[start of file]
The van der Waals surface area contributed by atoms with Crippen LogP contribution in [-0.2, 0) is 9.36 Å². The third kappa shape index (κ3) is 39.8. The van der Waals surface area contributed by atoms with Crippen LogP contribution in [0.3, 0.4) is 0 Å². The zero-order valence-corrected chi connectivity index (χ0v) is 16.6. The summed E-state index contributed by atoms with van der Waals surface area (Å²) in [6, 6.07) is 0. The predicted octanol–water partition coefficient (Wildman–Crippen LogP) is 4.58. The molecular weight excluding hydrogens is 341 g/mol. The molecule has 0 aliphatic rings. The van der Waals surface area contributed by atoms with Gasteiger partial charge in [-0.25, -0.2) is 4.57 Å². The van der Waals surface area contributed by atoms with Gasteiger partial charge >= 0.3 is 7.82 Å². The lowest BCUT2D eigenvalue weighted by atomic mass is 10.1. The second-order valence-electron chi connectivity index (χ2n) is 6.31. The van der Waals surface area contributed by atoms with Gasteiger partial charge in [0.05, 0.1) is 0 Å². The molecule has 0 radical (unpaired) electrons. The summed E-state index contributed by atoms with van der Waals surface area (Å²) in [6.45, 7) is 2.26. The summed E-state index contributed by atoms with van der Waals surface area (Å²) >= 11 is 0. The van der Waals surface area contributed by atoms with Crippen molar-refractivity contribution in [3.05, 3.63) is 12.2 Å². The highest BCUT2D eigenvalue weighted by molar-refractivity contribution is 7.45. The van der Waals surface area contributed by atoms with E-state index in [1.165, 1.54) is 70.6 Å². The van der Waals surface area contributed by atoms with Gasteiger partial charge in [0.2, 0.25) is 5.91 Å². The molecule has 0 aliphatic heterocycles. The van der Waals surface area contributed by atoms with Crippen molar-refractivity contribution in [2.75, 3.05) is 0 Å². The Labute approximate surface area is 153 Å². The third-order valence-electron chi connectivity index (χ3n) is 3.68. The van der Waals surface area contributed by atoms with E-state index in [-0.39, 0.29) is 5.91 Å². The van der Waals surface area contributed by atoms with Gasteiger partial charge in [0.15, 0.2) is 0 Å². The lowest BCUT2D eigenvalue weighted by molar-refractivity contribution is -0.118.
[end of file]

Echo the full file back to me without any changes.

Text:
The van der Waals surface area contributed by atoms with Crippen LogP contribution in [-0.2, 0) is 9.36 Å². The third kappa shape index (κ3) is 39.8. The van der Waals surface area contributed by atoms with Crippen LogP contribution in [0.3, 0.4) is 0 Å². The zero-order valence-corrected chi connectivity index (χ0v) is 16.6. The summed E-state index contributed by atoms with van der Waals surface area (Å²) in [6, 6.07) is 0. The predicted octanol–water partition coefficient (Wildman–Crippen LogP) is 4.58. The molecular weight excluding hydrogens is 341 g/mol. The molecule has 0 aliphatic rings. The van der Waals surface area contributed by atoms with Gasteiger partial charge in [-0.25, -0.2) is 4.57 Å². The van der Waals surface area contributed by atoms with Gasteiger partial charge >= 0.3 is 7.82 Å². The lowest BCUT2D eigenvalue weighted by atomic mass is 10.1. The second-order valence-electron chi connectivity index (χ2n) is 6.31. The van der Waals surface area contributed by atoms with Gasteiger partial charge in [0.05, 0.1) is 0 Å². The molecule has 0 radical (unpaired) electrons. The summed E-state index contributed by atoms with van der Waals surface area (Å²) in [6.45, 7) is 2.26. The summed E-state index contributed by atoms with van der Waals surface area (Å²) >= 11 is 0. The van der Waals surface area contributed by atoms with Crippen molar-refractivity contribution in [3.05, 3.63) is 12.2 Å². The highest BCUT2D eigenvalue weighted by molar-refractivity contribution is 7.45. The van der Waals surface area contributed by atoms with E-state index in [1.165, 1.54) is 70.6 Å². The van der Waals surface area contributed by atoms with Gasteiger partial charge in [0.2, 0.25) is 5.91 Å². The molecule has 0 aliphatic heterocycles. The van der Waals surface area contributed by atoms with Crippen molar-refractivity contribution in [2.75, 3.05) is 0 Å². The Labute approximate surface area is 153 Å². The third-order valence-electron chi connectivity index (χ3n) is 3.68. The van der Waals surface area contributed by atoms with E-state index in [-0.39, 0.29) is 5.91 Å². The van der Waals surface area contributed by atoms with Gasteiger partial charge in [0.15, 0.2) is 0 Å². The lowest BCUT2D eigenvalue weighted by molar-refractivity contribution is -0.118.